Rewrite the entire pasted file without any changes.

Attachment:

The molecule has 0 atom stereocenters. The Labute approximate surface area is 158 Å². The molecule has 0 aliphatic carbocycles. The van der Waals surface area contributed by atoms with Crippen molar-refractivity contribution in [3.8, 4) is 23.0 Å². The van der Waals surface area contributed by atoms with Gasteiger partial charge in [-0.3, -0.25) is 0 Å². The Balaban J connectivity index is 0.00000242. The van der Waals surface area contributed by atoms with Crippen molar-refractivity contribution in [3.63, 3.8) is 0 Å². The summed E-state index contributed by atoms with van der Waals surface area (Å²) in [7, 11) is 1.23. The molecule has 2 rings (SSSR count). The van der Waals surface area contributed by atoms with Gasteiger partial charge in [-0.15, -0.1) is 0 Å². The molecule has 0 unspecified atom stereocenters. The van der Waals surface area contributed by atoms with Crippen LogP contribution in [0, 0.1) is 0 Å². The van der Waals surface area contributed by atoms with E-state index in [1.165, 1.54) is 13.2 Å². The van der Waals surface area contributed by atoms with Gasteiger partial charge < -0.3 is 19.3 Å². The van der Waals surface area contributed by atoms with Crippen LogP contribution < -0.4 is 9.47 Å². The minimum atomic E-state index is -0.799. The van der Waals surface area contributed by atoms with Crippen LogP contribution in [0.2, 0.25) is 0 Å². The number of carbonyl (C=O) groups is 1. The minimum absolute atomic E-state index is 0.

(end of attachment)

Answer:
The molecule has 0 atom stereocenters. The Labute approximate surface area is 158 Å². The molecule has 0 aliphatic carbocycles. The van der Waals surface area contributed by atoms with Crippen molar-refractivity contribution in [3.8, 4) is 23.0 Å². The van der Waals surface area contributed by atoms with Gasteiger partial charge in [-0.3, -0.25) is 0 Å². The Balaban J connectivity index is 0.00000242. The van der Waals surface area contributed by atoms with Crippen molar-refractivity contribution in [3.63, 3.8) is 0 Å². The summed E-state index contributed by atoms with van der Waals surface area (Å²) in [7, 11) is 1.23. The molecule has 2 rings (SSSR count). The van der Waals surface area contributed by atoms with Gasteiger partial charge in [-0.15, -0.1) is 0 Å². The molecule has 0 unspecified atom stereocenters. The van der Waals surface area contributed by atoms with Crippen LogP contribution in [0, 0.1) is 0 Å². The van der Waals surface area contributed by atoms with E-state index in [1.165, 1.54) is 13.2 Å². The van der Waals surface area contributed by atoms with Gasteiger partial charge < -0.3 is 19.3 Å². The van der Waals surface area contributed by atoms with Crippen LogP contribution < -0.4 is 9.47 Å². The minimum atomic E-state index is -0.799. The van der Waals surface area contributed by atoms with Crippen LogP contribution in [0.2, 0.25) is 0 Å². The number of carbonyl (C=O) groups is 1. The minimum absolute atomic E-state index is 0.